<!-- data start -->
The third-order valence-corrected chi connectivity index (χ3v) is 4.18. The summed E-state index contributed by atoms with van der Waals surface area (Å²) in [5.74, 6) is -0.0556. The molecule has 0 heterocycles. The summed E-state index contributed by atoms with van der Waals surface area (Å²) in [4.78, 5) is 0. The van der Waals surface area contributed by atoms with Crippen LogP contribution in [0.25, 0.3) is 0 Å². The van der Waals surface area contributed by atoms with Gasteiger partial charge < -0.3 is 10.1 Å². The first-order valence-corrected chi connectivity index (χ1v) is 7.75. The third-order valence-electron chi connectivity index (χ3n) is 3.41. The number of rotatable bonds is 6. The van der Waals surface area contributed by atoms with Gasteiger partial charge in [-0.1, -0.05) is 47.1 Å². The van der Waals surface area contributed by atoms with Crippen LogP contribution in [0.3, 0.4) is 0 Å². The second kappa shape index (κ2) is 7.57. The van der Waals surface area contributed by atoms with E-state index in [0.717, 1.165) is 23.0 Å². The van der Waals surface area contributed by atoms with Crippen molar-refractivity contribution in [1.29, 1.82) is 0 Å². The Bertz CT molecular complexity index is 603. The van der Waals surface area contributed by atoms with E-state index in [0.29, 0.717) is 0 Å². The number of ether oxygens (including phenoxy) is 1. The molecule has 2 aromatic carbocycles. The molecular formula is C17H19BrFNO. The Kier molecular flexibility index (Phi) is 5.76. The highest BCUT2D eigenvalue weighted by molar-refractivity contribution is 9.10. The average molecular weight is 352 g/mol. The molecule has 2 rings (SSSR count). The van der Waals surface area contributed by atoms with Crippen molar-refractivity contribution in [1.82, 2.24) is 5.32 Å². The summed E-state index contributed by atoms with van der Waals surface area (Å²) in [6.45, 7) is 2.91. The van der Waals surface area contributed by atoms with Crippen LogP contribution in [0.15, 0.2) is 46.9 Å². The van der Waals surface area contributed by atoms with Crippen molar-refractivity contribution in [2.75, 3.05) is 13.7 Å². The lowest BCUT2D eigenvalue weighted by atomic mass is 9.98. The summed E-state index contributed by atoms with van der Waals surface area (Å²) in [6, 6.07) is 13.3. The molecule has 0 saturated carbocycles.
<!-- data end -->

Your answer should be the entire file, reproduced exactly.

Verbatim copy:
The third-order valence-corrected chi connectivity index (χ3v) is 4.18. The summed E-state index contributed by atoms with van der Waals surface area (Å²) in [5.74, 6) is -0.0556. The molecule has 0 heterocycles. The summed E-state index contributed by atoms with van der Waals surface area (Å²) in [4.78, 5) is 0. The van der Waals surface area contributed by atoms with Crippen LogP contribution in [0.25, 0.3) is 0 Å². The van der Waals surface area contributed by atoms with Gasteiger partial charge < -0.3 is 10.1 Å². The first-order valence-corrected chi connectivity index (χ1v) is 7.75. The third-order valence-electron chi connectivity index (χ3n) is 3.41. The number of rotatable bonds is 6. The van der Waals surface area contributed by atoms with Gasteiger partial charge in [-0.1, -0.05) is 47.1 Å². The van der Waals surface area contributed by atoms with Crippen LogP contribution in [0.3, 0.4) is 0 Å². The second kappa shape index (κ2) is 7.57. The van der Waals surface area contributed by atoms with E-state index in [0.717, 1.165) is 23.0 Å². The van der Waals surface area contributed by atoms with Crippen molar-refractivity contribution in [1.29, 1.82) is 0 Å². The Bertz CT molecular complexity index is 603. The van der Waals surface area contributed by atoms with E-state index in [0.29, 0.717) is 0 Å². The number of ether oxygens (including phenoxy) is 1. The molecule has 2 aromatic carbocycles. The molecular formula is C17H19BrFNO. The Kier molecular flexibility index (Phi) is 5.76. The highest BCUT2D eigenvalue weighted by molar-refractivity contribution is 9.10. The average molecular weight is 352 g/mol. The molecule has 2 rings (SSSR count). The van der Waals surface area contributed by atoms with Crippen molar-refractivity contribution in [1.82, 2.24) is 5.32 Å². The summed E-state index contributed by atoms with van der Waals surface area (Å²) in [6.45, 7) is 2.91. The van der Waals surface area contributed by atoms with Crippen LogP contribution in [0.15, 0.2) is 46.9 Å². The van der Waals surface area contributed by atoms with Crippen molar-refractivity contribution in [2.75, 3.05) is 13.7 Å². The lowest BCUT2D eigenvalue weighted by atomic mass is 9.98. The summed E-state index contributed by atoms with van der Waals surface area (Å²) in [6, 6.07) is 13.3. The molecule has 0 saturated carbocycles.